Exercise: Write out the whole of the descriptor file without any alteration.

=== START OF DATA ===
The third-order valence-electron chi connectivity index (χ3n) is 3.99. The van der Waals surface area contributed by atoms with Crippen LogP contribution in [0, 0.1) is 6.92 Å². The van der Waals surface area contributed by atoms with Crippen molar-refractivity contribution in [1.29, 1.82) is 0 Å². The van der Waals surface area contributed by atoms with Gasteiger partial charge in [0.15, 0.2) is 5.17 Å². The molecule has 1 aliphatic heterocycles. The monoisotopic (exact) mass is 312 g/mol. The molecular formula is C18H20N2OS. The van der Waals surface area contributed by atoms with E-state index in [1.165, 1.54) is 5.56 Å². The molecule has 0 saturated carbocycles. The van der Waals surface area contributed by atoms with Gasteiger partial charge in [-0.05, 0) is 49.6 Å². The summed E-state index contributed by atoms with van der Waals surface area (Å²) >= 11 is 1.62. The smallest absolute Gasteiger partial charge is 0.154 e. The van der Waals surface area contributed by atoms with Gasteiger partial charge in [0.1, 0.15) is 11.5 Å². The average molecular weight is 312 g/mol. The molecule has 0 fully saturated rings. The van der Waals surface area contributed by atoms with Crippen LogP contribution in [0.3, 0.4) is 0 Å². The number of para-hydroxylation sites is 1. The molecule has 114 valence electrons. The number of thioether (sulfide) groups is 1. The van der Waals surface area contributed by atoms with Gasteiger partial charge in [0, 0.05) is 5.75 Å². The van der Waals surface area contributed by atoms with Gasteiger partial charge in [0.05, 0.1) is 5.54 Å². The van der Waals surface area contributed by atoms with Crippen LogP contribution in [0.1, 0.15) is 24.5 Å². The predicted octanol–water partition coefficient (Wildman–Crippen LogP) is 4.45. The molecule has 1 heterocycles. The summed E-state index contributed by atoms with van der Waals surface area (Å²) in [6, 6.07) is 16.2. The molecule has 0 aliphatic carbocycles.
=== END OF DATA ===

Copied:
The third-order valence-electron chi connectivity index (χ3n) is 3.99. The van der Waals surface area contributed by atoms with Crippen LogP contribution in [0, 0.1) is 6.92 Å². The van der Waals surface area contributed by atoms with Crippen molar-refractivity contribution in [1.29, 1.82) is 0 Å². The van der Waals surface area contributed by atoms with Gasteiger partial charge in [0.15, 0.2) is 5.17 Å². The molecule has 1 aliphatic heterocycles. The monoisotopic (exact) mass is 312 g/mol. The molecular formula is C18H20N2OS. The van der Waals surface area contributed by atoms with E-state index in [1.165, 1.54) is 5.56 Å². The molecule has 0 saturated carbocycles. The van der Waals surface area contributed by atoms with Gasteiger partial charge in [-0.05, 0) is 49.6 Å². The summed E-state index contributed by atoms with van der Waals surface area (Å²) >= 11 is 1.62. The smallest absolute Gasteiger partial charge is 0.154 e. The van der Waals surface area contributed by atoms with Gasteiger partial charge in [0.1, 0.15) is 11.5 Å². The average molecular weight is 312 g/mol. The molecule has 0 fully saturated rings. The van der Waals surface area contributed by atoms with Crippen LogP contribution in [0.3, 0.4) is 0 Å². The number of para-hydroxylation sites is 1. The molecule has 114 valence electrons. The number of thioether (sulfide) groups is 1. The van der Waals surface area contributed by atoms with Gasteiger partial charge in [0, 0.05) is 5.75 Å². The van der Waals surface area contributed by atoms with Gasteiger partial charge in [0.05, 0.1) is 5.54 Å². The van der Waals surface area contributed by atoms with Crippen LogP contribution in [0.1, 0.15) is 24.5 Å². The predicted octanol–water partition coefficient (Wildman–Crippen LogP) is 4.45. The molecule has 1 heterocycles. The summed E-state index contributed by atoms with van der Waals surface area (Å²) in [6, 6.07) is 16.2. The molecule has 0 aliphatic carbocycles.